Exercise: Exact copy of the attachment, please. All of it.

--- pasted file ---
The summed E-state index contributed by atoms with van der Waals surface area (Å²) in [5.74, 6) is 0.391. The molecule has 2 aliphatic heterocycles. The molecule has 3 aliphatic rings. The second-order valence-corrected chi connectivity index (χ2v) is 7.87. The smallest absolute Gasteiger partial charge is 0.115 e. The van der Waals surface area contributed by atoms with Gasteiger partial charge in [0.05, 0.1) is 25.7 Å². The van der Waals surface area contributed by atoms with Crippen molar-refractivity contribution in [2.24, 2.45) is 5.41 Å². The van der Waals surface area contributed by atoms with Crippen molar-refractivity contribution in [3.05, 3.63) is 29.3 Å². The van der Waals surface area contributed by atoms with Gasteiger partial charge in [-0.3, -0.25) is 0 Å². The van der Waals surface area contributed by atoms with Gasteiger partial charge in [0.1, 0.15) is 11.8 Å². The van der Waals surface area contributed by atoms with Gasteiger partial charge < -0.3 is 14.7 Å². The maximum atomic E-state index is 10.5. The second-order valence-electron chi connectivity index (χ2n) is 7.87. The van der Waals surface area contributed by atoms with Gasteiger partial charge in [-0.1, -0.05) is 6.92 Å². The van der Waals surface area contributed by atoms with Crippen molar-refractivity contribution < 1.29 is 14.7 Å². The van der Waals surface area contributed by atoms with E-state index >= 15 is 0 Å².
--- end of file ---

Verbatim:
The summed E-state index contributed by atoms with van der Waals surface area (Å²) in [5.74, 6) is 0.391. The molecule has 2 aliphatic heterocycles. The molecule has 3 aliphatic rings. The second-order valence-corrected chi connectivity index (χ2v) is 7.87. The smallest absolute Gasteiger partial charge is 0.115 e. The van der Waals surface area contributed by atoms with Gasteiger partial charge in [0.05, 0.1) is 25.7 Å². The van der Waals surface area contributed by atoms with Crippen molar-refractivity contribution in [2.24, 2.45) is 5.41 Å². The van der Waals surface area contributed by atoms with Crippen molar-refractivity contribution in [3.05, 3.63) is 29.3 Å². The van der Waals surface area contributed by atoms with Gasteiger partial charge in [-0.3, -0.25) is 0 Å². The van der Waals surface area contributed by atoms with Gasteiger partial charge in [0.1, 0.15) is 11.8 Å². The van der Waals surface area contributed by atoms with Gasteiger partial charge < -0.3 is 14.7 Å². The maximum atomic E-state index is 10.5. The second-order valence-electron chi connectivity index (χ2n) is 7.87. The van der Waals surface area contributed by atoms with Gasteiger partial charge in [-0.1, -0.05) is 6.92 Å². The van der Waals surface area contributed by atoms with Crippen molar-refractivity contribution < 1.29 is 14.7 Å². The van der Waals surface area contributed by atoms with E-state index >= 15 is 0 Å².